As the boy came up the broad paved walk that leads to the cathedral, he saw two ladies leaving the doorway at the base of the Leaning Tower; evidently they had been making the ascent. They went across to the baptistery to see the pulpit of Nicolo the Pisan. "Now they're going to make the old shed howl," he said to himself. This was the disrespectful way in which he thought of the famous echo.

At Pisa the atmosphere clothes the cathedral with a softness which no Northern marbles can ever hope to attain. The fašade, perfect in proportion and beauty, rises with its columns and galleries from the greensward, facing the sculptured baptistery; on the other side the celebrated and fantastic tower for the bells stands, like a tree which has been made to slant by the furious wind, looking across the plain towards the sea.

Maso stretched himself on the grass under the fašade of the cathedral. After a while the ladies came from the baptistery, and crossed to the Campo Santo. In the relaxation of the dull season the portal had been left open behind them, and the boy went over and wandered about within, carrying Mr. Tiber under his jacket, half concealed, as dogs are not allowed in the sacred enclosure. He looked at the frescos of Benozzo, at the "Last Judgment" and the "Triumph of Death." He passed the celebrated sarcophagus without knowing what it was, his attention being more attracted by the modern monuments, the large marble figures, seated and standing, that stared down upon him with their unmoving white eyes. At last he sat down at the base of one of these figures to rest, for the air here was cool compared with the atmosphere outside. The two strangers, in their slow progress, looking at everything, guide-book in hand, had passed him once; now on their second round they stopped near him at the doorway, preparing for departure. "Well, there is nothing more to see in Pisa," said one. "Thank Heaven! Pisa's done. Now we can go on to Lerici."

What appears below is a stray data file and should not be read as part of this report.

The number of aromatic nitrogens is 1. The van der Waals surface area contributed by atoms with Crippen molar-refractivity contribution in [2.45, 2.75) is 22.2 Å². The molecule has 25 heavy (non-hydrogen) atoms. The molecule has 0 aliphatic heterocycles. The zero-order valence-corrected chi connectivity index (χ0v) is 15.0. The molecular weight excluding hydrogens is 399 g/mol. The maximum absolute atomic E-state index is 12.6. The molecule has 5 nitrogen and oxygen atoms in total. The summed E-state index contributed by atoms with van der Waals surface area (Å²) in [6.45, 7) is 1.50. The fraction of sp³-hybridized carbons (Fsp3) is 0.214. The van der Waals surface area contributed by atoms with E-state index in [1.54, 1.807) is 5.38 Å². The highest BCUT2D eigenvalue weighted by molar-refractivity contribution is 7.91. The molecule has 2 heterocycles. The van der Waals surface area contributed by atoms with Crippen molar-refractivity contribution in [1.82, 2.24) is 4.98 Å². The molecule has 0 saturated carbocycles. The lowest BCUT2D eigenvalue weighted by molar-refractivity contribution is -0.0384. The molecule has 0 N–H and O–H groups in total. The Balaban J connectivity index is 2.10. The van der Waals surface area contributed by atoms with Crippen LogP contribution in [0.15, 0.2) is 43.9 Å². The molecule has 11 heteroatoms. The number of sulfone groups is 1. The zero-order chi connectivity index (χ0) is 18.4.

"We haven't found those plates yet," objected the other.

"What plates?"